The morning of April 26, 1937 dawned like any other in Guernica, northern Spain. It was market day, and as the sun rose, 10,000 locals, refugees and peasants came to gather in the traditional Basque town’s centre.
But this was not the typical day of trading that they may have expected. The country was in the midst of civil war and by 4.30pm chaos had descended.
For more than three hours, in support of the insurgent Francoist cause, the Nazi Condor Legion and fascist Italian Legionary Air Force dropped 31 tons of munitions onto Guernica. The aerial bombing made ruins of 85.22% of the buildings. And, though the figure is now disputed, the Basque government said it killed 1,654 people and wounded a further 889.
In 1936, a failed coup by a group of fascist military generals against the legitimate Spanish Republican government had triggered what would become a bloody three-year civil war in Spain, leading to 36 years of dictatorship under General Francisco Franco. By the time of the attack, Guernica was host to Republican civilian refugees, and a provisional war hospital had been set up. But neither made it a key military target – so why the bombing?
Guernica, the symbol
The town was not a major centre like Madrid or Barcelona. But after a defeat in Guadalajara while trying to take Madrid, the insurgent Francoists learnt the importance of modest but symbolically powerful victories. Since the nearby city of Bilbao was still resisting their attacks, these fascists saw in Guernica a guaranteed victory.
In similar fashion, Nazi Germany never perceived Spain as a strategic ally, and was not particularly interested in the Spanish war. Instead, it used it as a field in which to experiment with new strategies before World War II. The Nazis justified the Guernica attack as one of strategic importance in the support of the francoist advance on Bilbao. But the truth is that as the bombing came to an end, the Rentería Bridge, the strategic main access route to the town, remained untouched.
For the Francoists, Guernica was a symbol of Basque resistance and a plurinational Spain threatening their project of a totalitarian regime. As General Emilio Mola, in charge of the insurgent military campaign in the north, would say:
It is necessary to spread terror. We have to create the impression of mastery eliminating without scruples or hesitation all those who do not think as we do".
For each party involved in the attack, Guernica was symbolic. But what they couldn’t expect was that it would come to represent far more than just what happened on 26 April, 1937.
The Paris World Fair, due to open in May 1937, was the perfect pretext for the legitimate Republican government to tell the world of the horrors of the undemocratic fascist uprising in Spain, and the growing power of fascism in Europe. Spanish authorities commissioned Pablo Picasso to paint a mural portraying the situation. He accepted, but warned he might not be able to fulfil the assignment.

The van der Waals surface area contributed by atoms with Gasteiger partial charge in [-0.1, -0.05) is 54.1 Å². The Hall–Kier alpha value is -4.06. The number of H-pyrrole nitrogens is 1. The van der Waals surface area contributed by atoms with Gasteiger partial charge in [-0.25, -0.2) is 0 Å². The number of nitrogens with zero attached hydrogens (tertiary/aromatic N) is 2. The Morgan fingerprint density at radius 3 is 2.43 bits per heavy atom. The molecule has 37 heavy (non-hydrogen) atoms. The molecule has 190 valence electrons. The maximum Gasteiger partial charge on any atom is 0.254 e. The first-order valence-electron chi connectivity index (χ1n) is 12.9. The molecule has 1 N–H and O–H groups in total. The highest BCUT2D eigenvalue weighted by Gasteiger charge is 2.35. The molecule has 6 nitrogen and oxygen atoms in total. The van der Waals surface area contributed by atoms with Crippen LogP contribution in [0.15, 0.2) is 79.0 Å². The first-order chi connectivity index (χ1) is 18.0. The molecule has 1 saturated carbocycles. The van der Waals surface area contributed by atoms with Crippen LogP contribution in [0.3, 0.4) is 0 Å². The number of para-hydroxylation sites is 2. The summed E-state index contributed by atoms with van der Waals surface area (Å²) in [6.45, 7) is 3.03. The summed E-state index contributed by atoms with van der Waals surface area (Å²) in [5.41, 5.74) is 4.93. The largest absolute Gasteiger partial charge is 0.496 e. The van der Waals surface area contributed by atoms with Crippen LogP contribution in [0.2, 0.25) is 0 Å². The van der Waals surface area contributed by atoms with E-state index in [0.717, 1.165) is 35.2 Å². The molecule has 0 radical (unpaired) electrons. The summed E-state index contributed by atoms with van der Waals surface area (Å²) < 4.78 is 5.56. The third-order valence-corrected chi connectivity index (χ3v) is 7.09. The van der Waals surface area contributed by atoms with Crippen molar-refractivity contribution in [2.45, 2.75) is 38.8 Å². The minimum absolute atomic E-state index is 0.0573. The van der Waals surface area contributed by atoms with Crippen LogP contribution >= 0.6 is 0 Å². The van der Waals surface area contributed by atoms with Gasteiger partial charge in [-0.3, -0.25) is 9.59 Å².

His canvas was blank until the bombing of Guernica. Then, in little more than a month, the piece – a striking depiction of the fascist attack on the town – was ready.
It was more than just a symbol of the horrors of war in Spain: from World War II until the present day, Picasso’s Guernica has become a reminder of the atrocities of all global wars, which has made it an inconvenient masterpiece for those trying to ignore the past or justify it, when it has no justification.
To commemorate the painting’s 80th year, Spain’s national museum of 20th century art, the Museo Nacional Centro de Arte Reina Sofía, has organised a temporary exhibition, which quickly garnered criticism from the Association for the Recovery of Historical Memory for its lack of historical context.
It presents a thorough evolution of Picasso’s personal aesthetic, but in a shockingly ahistorical fashion. The word “Francoism” does not appear once, and there seems to be a reluctance to use terms such as “civil war” or “fascism”. It is said that the Condor Legion bombed the town but the role Franco and the insurgents played remains unexplained. Exhibition curators stated that “the political context is not as present as one would expect but many have already done so and this is not going to disappear”.
However, this lack of contextual memory may lead to an unhistorical interpretation of the world. Spain is still struggling to apply legislation on historical memory passed in 2007, aimed at recognising the rights of the victims of the civil war and Franco’s dictatorship.
The law enables families to apply to restore the honour of anyone convicted of a political crime during Franco’s rule. It also requires that symbols including plaques, street names and statues, honouring Franco and his regime are removed. However, a UN report has found that this rule has been deprived of funding since 2012, and in some places ignored altogether.
Spain turning its back on history is already having dreadful consequences, giving clear proof of how alive “sociological Francoism” is – even now that Spain is a democratic state, Francoist social practices are still around. It is not a crime to be a Franco apologist but mocking Franco or the fascist symbols can be. The real terrorism, the policy of terror that the Franco regime practised, is still unpunished, and Francoism is continuing to victimise people in present-day Spain.
80 years on from the Guernica bombing, Spain should be using this anniversary to remember its past and honour the victims of war. Now both painting and town should more than ever stand for the fundamental importance of human rights, and against repression. The symbolic value of these places of memory cannot be ignored any longer.